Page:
Apple unveiled this week a totally redesigned iMac in a 24-inch version with a stunning new thin design. The new machine is powered by Apple’s own chip, the M1. Readers may be wondering if these machines are powerful enough for good performing CAD and 3D work. Below we provide some detailed answers.
Let’s put all other aspects of the new iMacs aside for a moment and simply concentrate on the performance of the M1 chip with regards to CPU and GPU (graphics) performance. Recently we published an in-depth feature here on Architosh. (see, Architosh: “The M1 Mac mini vs iMac Pro 2017 vs Everyone (Part 1),” 12 April 2021). That article dives deep but let’s summarize some key items below.
All About Single-Core
Most CAD and 3D modeling software are “single-threaded” and not optimized for the utilization of multiple cores on chips. This fundamentally has to do with the mathematical realities that make 2/3D CAD software work. We’ve had recent conversations in the last year with the folks at Siemens Parasolid, for example, talking about their market-leading modeling kernel, and how much of it can be optimized for multi-threaded processing taking advantage of more CPU cores. The short answer is some parts—but of a limited nature—can be optimized for parallel processing (multithreaded) performance improvements.
So whether one is talking about Revit models, SolidWorks models, or SketchUp models, the driver of performance in modeling activity workflows is primarily the single-core performance of the CPU in combination with the GPU’s performance to redraw the screen. And in this regard, we are talking about the M1’s high-performance Firestorm core(s).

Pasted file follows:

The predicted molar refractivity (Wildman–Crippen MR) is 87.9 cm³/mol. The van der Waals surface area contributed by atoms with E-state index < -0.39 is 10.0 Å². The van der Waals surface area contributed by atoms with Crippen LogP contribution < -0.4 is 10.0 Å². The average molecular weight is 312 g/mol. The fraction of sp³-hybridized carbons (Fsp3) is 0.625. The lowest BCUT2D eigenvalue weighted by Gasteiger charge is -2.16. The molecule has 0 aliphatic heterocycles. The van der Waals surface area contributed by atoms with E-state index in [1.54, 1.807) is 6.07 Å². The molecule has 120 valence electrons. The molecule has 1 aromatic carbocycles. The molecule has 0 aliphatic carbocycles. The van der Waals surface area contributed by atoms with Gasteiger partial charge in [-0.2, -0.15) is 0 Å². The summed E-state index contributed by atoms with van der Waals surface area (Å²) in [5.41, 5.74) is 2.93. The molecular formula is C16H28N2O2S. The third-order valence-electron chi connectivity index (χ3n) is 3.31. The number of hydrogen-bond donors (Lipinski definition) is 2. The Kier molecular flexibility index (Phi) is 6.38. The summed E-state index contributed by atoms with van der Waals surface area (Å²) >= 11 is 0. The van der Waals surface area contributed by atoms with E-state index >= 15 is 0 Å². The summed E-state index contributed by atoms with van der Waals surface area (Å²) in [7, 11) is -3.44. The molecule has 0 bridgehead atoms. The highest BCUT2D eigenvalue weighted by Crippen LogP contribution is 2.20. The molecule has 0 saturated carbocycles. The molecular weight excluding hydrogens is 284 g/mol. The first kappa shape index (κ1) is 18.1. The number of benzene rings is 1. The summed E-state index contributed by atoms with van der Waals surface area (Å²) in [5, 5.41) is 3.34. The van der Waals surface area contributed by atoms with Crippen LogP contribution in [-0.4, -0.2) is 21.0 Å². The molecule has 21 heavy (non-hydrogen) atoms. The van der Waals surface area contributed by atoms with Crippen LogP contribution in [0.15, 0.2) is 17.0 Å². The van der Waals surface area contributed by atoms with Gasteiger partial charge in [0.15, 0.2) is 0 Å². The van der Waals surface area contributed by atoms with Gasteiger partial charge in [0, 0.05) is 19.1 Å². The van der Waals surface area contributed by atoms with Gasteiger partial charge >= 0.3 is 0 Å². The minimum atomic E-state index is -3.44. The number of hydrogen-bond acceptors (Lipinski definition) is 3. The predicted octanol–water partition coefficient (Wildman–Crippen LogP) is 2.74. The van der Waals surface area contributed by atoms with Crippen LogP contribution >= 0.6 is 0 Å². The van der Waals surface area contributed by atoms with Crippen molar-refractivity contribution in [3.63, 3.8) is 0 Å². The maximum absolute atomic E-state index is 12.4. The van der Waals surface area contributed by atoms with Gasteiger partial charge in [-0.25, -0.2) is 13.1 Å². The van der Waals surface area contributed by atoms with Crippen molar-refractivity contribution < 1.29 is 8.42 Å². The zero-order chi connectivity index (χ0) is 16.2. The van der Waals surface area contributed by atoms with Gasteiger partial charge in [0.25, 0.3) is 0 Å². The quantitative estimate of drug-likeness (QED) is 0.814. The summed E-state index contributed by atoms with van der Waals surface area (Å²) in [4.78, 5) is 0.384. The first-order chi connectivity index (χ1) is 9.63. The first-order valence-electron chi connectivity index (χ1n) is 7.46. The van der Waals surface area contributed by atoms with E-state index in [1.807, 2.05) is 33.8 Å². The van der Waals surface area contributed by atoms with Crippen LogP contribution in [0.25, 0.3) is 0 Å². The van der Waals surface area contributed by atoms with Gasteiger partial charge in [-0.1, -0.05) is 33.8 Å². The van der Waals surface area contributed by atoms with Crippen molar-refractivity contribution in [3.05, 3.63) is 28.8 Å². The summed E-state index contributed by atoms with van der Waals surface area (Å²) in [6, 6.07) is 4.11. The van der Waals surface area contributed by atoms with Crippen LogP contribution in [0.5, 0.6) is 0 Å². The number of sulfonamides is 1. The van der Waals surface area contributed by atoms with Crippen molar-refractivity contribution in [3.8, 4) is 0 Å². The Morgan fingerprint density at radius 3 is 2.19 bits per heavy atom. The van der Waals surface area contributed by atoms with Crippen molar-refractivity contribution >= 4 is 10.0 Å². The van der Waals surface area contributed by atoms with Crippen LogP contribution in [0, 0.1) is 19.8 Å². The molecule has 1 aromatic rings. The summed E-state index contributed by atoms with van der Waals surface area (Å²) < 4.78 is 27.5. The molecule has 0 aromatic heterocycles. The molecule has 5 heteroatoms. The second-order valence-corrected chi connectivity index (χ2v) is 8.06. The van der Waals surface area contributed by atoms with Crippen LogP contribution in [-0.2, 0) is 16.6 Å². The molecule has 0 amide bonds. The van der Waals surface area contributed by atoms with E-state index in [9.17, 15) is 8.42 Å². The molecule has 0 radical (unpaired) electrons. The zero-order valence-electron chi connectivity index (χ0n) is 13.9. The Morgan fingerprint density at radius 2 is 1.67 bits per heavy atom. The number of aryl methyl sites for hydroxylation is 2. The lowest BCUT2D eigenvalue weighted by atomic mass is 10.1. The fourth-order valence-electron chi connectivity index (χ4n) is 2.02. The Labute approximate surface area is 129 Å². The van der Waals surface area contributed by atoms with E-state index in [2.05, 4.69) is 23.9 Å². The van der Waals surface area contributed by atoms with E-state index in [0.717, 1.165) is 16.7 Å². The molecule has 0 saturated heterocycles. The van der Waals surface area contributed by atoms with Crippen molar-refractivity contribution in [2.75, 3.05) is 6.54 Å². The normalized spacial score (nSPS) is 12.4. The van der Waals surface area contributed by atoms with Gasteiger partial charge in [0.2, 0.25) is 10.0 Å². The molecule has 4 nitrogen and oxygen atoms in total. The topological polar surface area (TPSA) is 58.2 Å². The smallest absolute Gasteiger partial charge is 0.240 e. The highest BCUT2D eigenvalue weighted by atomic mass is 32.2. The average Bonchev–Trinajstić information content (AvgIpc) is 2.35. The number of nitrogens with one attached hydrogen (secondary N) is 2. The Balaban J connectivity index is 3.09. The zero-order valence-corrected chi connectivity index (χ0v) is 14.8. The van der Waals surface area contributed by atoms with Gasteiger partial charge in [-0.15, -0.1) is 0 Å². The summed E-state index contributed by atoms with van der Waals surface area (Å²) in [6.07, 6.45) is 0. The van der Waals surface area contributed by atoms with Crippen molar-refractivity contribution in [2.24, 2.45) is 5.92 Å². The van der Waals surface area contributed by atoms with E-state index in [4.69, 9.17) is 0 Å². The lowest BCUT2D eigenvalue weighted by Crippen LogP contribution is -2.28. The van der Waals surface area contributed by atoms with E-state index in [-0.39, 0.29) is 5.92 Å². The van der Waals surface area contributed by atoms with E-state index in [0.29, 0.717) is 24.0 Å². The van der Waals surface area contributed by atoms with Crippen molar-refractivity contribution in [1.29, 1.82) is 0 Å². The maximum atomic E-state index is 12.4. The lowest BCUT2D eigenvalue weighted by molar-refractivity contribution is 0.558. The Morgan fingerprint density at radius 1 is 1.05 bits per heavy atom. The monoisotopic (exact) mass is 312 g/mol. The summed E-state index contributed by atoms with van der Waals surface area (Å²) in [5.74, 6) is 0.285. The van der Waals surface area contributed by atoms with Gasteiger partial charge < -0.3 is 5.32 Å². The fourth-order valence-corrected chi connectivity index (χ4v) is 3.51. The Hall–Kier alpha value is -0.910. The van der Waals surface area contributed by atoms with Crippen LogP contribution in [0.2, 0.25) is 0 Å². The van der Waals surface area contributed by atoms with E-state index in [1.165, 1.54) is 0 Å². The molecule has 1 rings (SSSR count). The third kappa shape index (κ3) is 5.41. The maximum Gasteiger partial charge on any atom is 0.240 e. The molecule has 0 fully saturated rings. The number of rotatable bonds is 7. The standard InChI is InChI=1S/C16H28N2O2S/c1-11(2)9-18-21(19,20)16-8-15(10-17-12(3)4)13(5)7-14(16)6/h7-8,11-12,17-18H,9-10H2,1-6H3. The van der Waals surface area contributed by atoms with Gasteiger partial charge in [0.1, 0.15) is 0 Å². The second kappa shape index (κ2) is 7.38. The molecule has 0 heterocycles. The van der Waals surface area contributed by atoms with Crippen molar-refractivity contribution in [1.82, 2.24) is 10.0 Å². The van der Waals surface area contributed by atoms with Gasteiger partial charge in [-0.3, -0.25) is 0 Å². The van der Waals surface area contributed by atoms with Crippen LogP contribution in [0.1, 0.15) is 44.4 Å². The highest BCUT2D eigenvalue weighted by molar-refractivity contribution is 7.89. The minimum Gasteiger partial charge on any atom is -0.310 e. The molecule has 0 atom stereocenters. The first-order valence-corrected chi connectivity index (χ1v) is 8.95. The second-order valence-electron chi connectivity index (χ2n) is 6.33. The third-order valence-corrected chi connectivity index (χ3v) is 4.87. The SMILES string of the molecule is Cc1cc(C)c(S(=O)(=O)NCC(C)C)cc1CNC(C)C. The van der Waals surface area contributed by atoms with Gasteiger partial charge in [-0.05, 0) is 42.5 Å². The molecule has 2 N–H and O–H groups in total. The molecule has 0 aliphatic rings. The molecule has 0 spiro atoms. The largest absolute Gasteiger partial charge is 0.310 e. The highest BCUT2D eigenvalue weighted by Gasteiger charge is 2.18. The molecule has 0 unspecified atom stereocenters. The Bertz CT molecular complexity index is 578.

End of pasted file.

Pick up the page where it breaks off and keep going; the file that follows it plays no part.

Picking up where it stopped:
When it comes to the Apple M1 chip, the Geekbench 5 scores we have achieved and those others reported are at the top of the industry. No Intel chip matches the M1 in single-core (SC) performance and only AMD’s 5000 series (Zen 3) chips are close. In our tests, we achieved a Geekbench 5 single-core test score of 1748 compared to the 1251 reference score for a 2020 27-in. iMac i7. In our scores on our own iMac Pro (2017 model) with a Xeon processor, the result was 1100, far off the M1’s performance.
And although we found excellent material online from Nuvia—the chip company started by Gerald Williams, Apple’s former chief CPU architect, about how well Geekbench 5 accurately simulates not just PC workloads but server CPU loads of a “comprehensive general nature”—even they state that an ideal benchmark is one “that is most representative of the customer’s workload.” Therefore, it is good to test against a range of most representative benchmarks. That is why we tested with GFXbench and Cinebench as well. In the latter, the M1 essentially tied a top reference score (Intel i7 11th Gen) 4-core machine. (see image here). When you get a moment read our two-part feature as it goes deep into the M1’s performance.